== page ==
Some of us own businesses. I own a small business, very small. It exists mostly so I can get paid with invoices. There is no gleaming office tower.
A few days ago I talked to a good friend who also owns a business. Well, he did own a business, until the Credit Union called in a loan. They seized his inventory, worth much more than what he owed, and auctioned it for about two hundred dollars. Now they might force the sale of his house.
I met my friend for a coffee break, and when I located him, he was at a site working with another man. The other man was friendly, but really wanted to know who I was. I learned later that he owned a successful business, and he needed to upgrade some equipment. He went to a lender that specialized in business loans, and they looked at his books carefully. Their conclusion was that they would only give him a line-of-credit for ten times what he asked for. They saw great potential in his business, and they inspired him with confidence.
He took the line-of-credit and upgraded his equipment, and then tried to return most of the loan, because he didn’t need that money. The lender refused and forced him to pay interest on a huge sum, of many unused dollars. He tried to pay the monthly interest with money from the loan, but that is a death spiral.
When he was desperate, and could not see a way out, a larger company offered to buy his small company. His counter offer was ‘Take the company for free, and also take over the unused line-of-credit.’ I suspect the lender sent the bigger company to rescue the desperate man. A few days ago, he was waiting anxiously to learn if the bigger company would accept his offer, so he could walk away with nothing. He was looking forward to that.
It’s a jungle out there, and that was a depressing coffee break. Finance companies have Rain Makers and Storm Chasers. One side will smile and make you a generous offer, and the other side will snarl and take it all back, later. My friend and I talked about a few other small businesses that are also struggling. The economy is slow, where I live, and the results are painful to see.
After the depressing coffee break, I had one big question because I am a Christian. How does God care about this? It’s easy to be spiritual in a church service, but how do spiritual things fit into the rough business of our life every day?
There are some clear answers:
Beloved, I pray that in every way you may prosper and enjoy good health, as your soul also prospers. (3 John 1:2) So yes, our health and our prosperity are important. John prayed for his brother to be more than just spiritual.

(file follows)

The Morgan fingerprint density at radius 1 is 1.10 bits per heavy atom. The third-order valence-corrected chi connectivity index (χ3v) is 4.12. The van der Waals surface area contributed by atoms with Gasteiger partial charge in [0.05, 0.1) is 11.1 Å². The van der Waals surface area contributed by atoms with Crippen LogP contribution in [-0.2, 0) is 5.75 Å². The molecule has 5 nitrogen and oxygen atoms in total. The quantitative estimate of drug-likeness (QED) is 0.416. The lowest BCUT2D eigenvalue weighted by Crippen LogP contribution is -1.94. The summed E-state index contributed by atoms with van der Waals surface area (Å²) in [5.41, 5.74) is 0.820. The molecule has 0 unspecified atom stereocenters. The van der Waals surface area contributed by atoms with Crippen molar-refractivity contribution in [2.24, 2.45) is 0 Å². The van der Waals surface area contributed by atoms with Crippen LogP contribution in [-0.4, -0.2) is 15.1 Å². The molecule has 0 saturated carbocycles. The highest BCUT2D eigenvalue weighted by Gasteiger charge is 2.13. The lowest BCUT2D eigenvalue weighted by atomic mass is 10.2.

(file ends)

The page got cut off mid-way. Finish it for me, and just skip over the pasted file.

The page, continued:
The heart of the wise is in the house of mourning, but the heart of fools is in the house of pleasure. (Ecclesiastes 7:4) Maybe that depressing coffee break was good for me, and we all need to understand failure better.
The rich rule over the poor, and the borrower is slave to the lender. (Proverbs 22:7) I saw that. The failed businesses started with the idea that they could prosper from borrowed money; they could succeed by selling themselves at a slave market.
My son, if you have put up security for your neighbor, if you have struck hands in pledge with a stranger, if you have been trapped by the words of your lips, ensnared by the words of your mouth, if you have been trapped by the words of your lips, ensnared by the words of your mouth, then do this, my son, to free yourself, for you have fallen into your neighbor’s hands: Go, humble yourself, and press your plea with your neighbor. Allow no sleep to your eyes or slumber to your eyelids. Free yourself, like a gazelle from the hand of the hunter, like a bird from the fowler’s snare. (Proverbs 6: 1 to 5) That’s clear. Maybe that man was right to give away his business and escape.
Pride goes before destruction, and a haughty spirit before a fall. It is better to be lowly in spirit among the humble than to divide the spoil with the proud. (Proverbs 16: 18 and 19) Every failure that I saw, started from someone’s inflated ego. Humility directs us to safer places.
And here’s the big one. If you are a Christian, you are part of a failed business. Christianity is a failure, or it started that way. Jesus had a religious community in Galilee, with senior executives, disciples, and many subscribers, and His Chief Financial Officer collapsed the whole corporation one day. A man named Judas was the treasurer for Jesus Inc. and he betrayed Jesus for several thousand dollars, or enough money to buy a field, also known as thirty pieces of silver.
And that was the end. Jesus was executed on a cross, and Judas hung himself.
In that business collapse, God stepped into the picture with something better. The end only cleared away old things that were used up, and opened the way for something much greater. Disciples became apostles.
I hope, if you are confronted by failure at the beginning of this year, that you can learn the lessons, and close some doors, and find greater things.
Suddenly a sound like the blowing of a violent wind came from heaven and filled the whole house where they were sitting. They saw what seemed to be tongues of fire that separated and came to rest on each of them. All of them were filled with the Holy Spirit and began to speak in other tongues as the Spirit enabled them (Acts 2: 2 to 4) … Everyone was filled with awe at the many wonders and signs performed by the apostles. (verse 43)